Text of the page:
Italy Restores its Pledge to the Global Fund
Bernard RiversArticle Type:
Article Number: 3
ABSTRACT Italy has decided that it will after all, although somewhat belatedly, pay its 2004 pledge of €100 million to the Global Fund.
Italy has decided that it will after all, although somewhat belatedly, pay its 2004 pledge of €100 million to the Global Fund. This means that the Fund can continue to state that no significant pledge to the Fund has ever been cancelled.
After a government official announced in December (see GFO Issue 38) that Italy would not be able to pay the pledge, the Italian NGO network and other supporters of the Fund, quietly backed by Secretariat staff, redoubled their efforts of the previous few months in favor of the pledge. Finally, at a meeting between the Minister of Foreign Affairs, the Minister of Economy and a representative of the Prime Minister, it was agreed that the full 2004 pledge and 80% of the €100 million 2005 pledge will be drawn from the reserves of the Ministry of Economy. The decision was then approved by the Council of Ministries and announced by the Ministry of Foreign Affairs.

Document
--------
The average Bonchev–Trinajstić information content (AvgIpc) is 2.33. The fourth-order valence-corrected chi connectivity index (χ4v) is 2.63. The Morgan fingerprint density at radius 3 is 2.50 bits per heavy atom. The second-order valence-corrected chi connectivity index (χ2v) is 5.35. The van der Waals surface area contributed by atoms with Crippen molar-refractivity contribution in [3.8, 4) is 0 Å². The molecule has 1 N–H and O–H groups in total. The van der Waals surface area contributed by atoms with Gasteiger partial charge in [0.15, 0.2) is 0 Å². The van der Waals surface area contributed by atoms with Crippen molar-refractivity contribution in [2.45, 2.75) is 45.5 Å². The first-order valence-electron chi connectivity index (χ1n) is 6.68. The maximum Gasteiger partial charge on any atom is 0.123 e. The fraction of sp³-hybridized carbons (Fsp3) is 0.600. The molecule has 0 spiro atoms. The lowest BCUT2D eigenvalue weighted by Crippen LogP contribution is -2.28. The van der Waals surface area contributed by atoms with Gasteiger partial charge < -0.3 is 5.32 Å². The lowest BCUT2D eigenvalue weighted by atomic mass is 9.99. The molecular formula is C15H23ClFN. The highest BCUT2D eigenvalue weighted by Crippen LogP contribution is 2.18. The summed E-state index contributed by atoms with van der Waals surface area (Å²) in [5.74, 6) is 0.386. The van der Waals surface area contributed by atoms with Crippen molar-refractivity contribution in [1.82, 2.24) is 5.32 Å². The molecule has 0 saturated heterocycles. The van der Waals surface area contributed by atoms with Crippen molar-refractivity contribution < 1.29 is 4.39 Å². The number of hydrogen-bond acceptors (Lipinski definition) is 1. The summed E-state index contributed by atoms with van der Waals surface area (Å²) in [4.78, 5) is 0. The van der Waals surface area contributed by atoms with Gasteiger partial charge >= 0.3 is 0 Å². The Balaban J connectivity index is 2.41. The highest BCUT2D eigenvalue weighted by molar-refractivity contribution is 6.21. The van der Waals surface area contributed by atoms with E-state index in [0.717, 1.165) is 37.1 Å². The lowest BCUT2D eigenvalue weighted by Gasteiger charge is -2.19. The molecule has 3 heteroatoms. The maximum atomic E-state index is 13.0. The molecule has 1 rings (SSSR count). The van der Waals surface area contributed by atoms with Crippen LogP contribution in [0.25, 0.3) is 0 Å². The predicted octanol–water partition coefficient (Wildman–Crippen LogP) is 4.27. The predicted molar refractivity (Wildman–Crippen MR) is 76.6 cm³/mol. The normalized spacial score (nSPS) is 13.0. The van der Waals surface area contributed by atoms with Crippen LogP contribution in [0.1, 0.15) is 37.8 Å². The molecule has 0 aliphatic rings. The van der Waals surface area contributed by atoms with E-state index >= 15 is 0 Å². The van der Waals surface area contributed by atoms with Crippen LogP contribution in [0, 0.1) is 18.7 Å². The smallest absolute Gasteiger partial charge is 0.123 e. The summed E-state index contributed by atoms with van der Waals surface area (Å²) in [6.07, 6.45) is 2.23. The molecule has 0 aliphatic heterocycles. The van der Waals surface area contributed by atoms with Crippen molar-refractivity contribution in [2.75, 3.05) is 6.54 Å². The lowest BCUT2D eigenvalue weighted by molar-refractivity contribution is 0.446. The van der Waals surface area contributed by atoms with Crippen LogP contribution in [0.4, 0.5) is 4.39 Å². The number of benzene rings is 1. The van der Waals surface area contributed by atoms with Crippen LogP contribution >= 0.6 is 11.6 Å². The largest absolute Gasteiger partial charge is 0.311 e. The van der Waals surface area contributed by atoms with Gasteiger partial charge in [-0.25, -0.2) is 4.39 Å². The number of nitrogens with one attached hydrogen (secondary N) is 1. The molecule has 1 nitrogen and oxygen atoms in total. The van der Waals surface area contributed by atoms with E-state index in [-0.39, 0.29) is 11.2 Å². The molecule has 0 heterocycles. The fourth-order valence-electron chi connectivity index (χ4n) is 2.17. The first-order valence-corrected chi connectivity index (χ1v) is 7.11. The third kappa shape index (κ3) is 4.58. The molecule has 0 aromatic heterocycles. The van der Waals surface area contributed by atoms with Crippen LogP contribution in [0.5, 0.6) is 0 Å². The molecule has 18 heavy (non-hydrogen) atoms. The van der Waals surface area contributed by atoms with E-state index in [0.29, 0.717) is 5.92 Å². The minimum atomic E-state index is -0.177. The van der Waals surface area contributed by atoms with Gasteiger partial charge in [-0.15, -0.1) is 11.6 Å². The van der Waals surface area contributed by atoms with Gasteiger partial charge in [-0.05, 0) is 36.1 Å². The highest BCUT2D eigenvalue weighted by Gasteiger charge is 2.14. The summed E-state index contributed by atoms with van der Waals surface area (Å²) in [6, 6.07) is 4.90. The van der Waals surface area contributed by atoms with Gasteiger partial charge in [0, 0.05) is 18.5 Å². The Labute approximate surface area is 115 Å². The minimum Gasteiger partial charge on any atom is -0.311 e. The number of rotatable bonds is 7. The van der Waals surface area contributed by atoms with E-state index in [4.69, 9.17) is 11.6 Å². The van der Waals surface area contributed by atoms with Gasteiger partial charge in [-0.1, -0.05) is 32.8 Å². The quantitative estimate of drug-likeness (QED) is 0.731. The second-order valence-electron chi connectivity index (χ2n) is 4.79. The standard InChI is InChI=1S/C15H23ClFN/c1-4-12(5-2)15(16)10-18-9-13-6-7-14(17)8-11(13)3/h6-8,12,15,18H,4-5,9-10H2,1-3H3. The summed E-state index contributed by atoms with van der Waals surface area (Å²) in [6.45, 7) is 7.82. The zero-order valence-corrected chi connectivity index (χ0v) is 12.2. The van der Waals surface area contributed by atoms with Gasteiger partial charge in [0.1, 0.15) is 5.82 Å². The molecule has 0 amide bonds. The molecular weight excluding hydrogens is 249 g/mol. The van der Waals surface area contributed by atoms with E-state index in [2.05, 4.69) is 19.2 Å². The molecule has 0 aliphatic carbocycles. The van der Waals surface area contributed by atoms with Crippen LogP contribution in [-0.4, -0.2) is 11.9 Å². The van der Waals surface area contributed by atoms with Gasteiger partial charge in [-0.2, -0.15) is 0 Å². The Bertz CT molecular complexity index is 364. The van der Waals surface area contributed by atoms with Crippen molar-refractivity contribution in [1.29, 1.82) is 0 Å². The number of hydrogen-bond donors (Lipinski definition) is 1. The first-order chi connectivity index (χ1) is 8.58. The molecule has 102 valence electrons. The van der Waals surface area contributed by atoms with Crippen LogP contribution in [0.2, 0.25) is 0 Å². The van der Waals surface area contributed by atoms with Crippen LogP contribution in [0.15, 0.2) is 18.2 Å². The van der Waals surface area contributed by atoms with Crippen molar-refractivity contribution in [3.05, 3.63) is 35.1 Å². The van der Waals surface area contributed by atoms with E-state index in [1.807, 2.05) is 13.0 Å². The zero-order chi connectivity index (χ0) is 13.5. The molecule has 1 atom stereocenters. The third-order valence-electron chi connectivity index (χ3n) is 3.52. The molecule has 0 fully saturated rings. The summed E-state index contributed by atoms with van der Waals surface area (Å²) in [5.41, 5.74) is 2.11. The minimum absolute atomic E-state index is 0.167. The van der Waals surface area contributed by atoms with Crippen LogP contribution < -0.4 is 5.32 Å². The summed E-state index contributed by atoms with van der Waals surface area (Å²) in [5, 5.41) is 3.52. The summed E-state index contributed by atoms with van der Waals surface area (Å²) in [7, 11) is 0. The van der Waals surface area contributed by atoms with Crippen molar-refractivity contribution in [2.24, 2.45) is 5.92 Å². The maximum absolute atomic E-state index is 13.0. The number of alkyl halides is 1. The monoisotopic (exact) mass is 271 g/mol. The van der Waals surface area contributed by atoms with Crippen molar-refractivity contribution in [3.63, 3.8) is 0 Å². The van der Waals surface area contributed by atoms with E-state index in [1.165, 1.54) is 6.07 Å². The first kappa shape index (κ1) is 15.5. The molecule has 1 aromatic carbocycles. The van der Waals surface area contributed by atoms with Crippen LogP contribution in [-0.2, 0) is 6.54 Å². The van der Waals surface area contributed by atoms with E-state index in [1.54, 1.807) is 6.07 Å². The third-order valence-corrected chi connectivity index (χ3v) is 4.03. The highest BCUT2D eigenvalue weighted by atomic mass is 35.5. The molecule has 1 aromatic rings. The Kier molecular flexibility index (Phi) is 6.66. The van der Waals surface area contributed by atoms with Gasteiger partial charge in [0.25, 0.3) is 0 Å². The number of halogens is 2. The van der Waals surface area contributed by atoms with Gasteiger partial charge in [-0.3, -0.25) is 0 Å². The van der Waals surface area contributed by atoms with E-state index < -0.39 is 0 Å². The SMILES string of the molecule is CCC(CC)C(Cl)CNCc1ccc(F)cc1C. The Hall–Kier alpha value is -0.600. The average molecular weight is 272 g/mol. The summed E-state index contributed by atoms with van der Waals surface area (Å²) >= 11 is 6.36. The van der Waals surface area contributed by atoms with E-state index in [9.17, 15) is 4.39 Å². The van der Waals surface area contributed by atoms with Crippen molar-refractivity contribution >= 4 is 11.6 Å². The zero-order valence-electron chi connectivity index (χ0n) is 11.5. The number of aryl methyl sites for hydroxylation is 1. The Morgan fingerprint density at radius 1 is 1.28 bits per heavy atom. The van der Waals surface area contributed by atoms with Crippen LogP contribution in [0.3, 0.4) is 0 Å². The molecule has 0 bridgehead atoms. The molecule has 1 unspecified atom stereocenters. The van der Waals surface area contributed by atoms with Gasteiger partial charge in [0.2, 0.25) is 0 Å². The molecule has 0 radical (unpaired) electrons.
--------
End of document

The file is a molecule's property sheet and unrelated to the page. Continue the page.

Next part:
One person deeply involved in the work by the Italian NGO network explained to GFO that the government had never formally cancelled the pledge; it was “just trying to forget about this matter” while tackling internal problems directly impacting the next election. According to this person, the recommitment to the pledge was pushed through by Gianfranco Fini, Minister of Foreign Affairs and Deputy Prime Minister, who “includes among his political priorities that Italy maintains its international commitments.”
The Global Fund’s principles include that governmental support provided to the Fund should be “additional” – that is, should represent an increase in development assistance, rather than a diversion to the Fund from some other form of development assistance. The Italian decision to provide €180 million from the Ministry of Economy represents one of the relatively rare cases where this principle of additionality has been followed.